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During an open forum addressing the Black Lives Matter movement, President Barack Obama gave an extensive defense on Thursday stating protesters are only shedding light to a problem that is only happening in the African-American communities, adding, “We, as a society, particularly given our history, have to take this seriously.”

Obama said the movement, which came immediately after the deaths of unarmed 17-year-old Trayvon Martin in 2012 in Florida and 18-year-old Michael Brown in 2014 in Ferguson, Missouri is misunderstood as African-American communities opposing police authority and suggesting that deaths among other races don’t matter (hence, why other opponents were stressing that “all lives matter.”)


In the clip that is shown above, Obama said, “I think everybody understands all lives matter. I think the reason that the organizers use the phrase ‘Black Lives Matter’ was not because they were suggesting nobody else’s lives mattered. Rather, what they were suggesting was there is a specific problem that is happening in the African-American community that’s not happening in other communities. And that is a legitimate issue that we’ve got to address. The African-American community is not just making this up.”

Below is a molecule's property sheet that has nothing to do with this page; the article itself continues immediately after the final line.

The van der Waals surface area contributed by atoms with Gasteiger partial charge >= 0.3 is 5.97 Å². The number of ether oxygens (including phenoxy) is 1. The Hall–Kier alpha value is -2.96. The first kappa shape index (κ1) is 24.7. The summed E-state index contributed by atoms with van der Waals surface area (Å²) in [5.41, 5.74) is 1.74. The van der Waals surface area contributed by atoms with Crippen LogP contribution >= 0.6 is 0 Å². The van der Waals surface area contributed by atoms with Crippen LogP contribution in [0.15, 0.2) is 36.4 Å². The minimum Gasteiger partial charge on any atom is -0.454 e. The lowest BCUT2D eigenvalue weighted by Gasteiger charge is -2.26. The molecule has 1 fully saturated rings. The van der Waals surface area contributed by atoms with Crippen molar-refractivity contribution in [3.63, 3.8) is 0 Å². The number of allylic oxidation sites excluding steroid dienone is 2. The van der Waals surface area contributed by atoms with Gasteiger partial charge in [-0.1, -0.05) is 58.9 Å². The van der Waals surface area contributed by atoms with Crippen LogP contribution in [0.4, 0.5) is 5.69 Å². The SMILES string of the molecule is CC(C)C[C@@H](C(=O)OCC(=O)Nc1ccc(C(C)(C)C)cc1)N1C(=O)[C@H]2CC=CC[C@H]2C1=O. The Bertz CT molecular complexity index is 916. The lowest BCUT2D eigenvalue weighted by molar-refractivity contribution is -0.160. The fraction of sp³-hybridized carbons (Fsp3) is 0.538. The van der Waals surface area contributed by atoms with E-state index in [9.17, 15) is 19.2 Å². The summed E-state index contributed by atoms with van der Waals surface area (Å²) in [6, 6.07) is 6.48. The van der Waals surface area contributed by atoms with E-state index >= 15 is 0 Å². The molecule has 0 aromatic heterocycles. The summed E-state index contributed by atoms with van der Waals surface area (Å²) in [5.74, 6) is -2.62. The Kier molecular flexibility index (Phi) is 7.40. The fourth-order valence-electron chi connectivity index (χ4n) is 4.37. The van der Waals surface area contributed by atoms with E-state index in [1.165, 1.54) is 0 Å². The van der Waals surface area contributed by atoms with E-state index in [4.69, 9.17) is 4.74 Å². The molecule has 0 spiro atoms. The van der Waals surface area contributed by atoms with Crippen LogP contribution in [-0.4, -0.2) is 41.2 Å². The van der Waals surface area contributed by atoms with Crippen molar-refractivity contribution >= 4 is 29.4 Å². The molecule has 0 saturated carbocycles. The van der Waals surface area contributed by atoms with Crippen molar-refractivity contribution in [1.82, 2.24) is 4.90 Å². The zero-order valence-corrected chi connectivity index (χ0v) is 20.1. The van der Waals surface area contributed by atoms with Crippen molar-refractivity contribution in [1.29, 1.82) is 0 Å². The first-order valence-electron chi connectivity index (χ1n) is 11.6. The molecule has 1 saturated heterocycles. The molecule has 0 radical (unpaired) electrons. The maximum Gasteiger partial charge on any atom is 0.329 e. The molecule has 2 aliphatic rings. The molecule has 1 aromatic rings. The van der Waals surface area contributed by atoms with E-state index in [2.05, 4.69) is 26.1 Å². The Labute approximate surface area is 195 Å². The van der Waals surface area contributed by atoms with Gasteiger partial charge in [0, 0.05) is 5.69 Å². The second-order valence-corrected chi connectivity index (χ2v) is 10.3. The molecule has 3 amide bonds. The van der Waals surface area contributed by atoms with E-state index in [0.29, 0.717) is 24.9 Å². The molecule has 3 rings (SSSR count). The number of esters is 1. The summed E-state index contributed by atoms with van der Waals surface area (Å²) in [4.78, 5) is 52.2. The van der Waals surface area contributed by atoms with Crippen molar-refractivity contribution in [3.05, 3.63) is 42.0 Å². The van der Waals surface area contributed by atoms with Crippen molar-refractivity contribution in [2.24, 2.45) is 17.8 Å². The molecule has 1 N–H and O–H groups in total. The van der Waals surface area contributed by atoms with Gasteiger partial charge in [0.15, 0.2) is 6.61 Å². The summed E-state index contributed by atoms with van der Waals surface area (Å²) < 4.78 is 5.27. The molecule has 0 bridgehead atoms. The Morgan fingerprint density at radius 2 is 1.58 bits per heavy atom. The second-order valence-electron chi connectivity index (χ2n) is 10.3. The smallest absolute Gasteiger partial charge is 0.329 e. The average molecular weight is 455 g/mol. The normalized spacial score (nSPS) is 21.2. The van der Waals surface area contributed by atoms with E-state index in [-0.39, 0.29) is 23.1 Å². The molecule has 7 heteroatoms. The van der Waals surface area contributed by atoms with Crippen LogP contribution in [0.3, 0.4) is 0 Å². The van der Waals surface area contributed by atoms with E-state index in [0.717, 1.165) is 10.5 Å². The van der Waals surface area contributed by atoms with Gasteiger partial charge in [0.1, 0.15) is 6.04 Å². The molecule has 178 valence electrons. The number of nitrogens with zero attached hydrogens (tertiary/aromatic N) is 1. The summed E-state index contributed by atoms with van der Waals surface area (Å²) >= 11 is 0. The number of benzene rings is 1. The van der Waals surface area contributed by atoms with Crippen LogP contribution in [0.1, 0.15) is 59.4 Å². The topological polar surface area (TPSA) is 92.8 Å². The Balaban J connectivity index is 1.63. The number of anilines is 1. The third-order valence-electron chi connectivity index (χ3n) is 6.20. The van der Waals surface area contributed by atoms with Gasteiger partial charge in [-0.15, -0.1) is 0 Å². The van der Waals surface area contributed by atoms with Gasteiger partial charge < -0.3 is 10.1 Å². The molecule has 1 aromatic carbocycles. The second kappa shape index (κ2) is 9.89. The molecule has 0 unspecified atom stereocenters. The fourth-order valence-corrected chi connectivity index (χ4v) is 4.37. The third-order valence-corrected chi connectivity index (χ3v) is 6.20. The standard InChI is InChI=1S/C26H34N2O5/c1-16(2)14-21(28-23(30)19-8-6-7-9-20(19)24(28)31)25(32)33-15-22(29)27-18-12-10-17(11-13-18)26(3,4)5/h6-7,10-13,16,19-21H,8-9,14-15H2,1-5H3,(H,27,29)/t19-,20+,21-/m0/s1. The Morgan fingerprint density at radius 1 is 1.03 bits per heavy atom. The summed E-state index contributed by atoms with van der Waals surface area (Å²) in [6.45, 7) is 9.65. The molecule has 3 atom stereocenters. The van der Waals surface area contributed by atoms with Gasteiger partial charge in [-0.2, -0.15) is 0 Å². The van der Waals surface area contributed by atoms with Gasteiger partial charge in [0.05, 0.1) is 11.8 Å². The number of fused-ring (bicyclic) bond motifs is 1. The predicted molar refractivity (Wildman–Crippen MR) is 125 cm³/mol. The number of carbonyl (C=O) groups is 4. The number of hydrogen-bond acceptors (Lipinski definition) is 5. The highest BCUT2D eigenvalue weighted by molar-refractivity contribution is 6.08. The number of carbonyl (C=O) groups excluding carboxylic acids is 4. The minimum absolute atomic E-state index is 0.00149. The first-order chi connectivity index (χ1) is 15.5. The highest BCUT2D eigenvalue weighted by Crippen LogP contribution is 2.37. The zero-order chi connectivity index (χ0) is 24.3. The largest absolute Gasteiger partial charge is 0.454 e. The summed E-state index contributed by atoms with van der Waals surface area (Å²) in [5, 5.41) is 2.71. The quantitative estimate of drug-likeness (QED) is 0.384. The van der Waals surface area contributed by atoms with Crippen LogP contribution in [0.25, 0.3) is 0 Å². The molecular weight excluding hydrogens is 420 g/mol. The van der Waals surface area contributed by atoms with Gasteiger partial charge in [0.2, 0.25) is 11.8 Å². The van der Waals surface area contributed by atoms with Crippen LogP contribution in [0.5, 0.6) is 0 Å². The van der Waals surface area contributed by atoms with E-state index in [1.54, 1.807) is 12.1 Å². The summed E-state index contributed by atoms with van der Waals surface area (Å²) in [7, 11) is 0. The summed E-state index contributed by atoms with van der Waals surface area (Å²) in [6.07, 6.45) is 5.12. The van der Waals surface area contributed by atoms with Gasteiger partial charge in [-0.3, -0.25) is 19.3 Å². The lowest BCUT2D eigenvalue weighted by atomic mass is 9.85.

At the White House, Obama presented specific concerns about whether blacks in certain areas are treated unfairly or are more frequently subjected to excessive force by police. But at the same token, he wants people to “understand the overwhelming majority of law enforcement’s are doing the right thing and wants to do the right thing” and “recognize that police officers have a really tough job and we’re sending them into really tough neighborhoods that sometimes are really dangerous and they’ve got to make split-second decisions.”

He also said people shouldn’t be “too sanctimonious” about situations that can sometimes be ambiguous. Still, he stressed that unlawful deaths among black men and women have inspired protesters to pay heed to the Black Lives Matter movement, and is surely isn’t a figment of their imagination. There are indeed injustices in African-American communities, “It’s not just something being politicized. It’s real and there’s a history behind it and we have to take it seriously,” Obama said

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Sherley Boursiquot graduated from Lehman College with a B.A. in Multimedia Journalism. She has developed skills in content creating, reporting, and writing. Boursiquot also lives by three principals: patience, persistence, and faith, all in which are key elements to achieving success.

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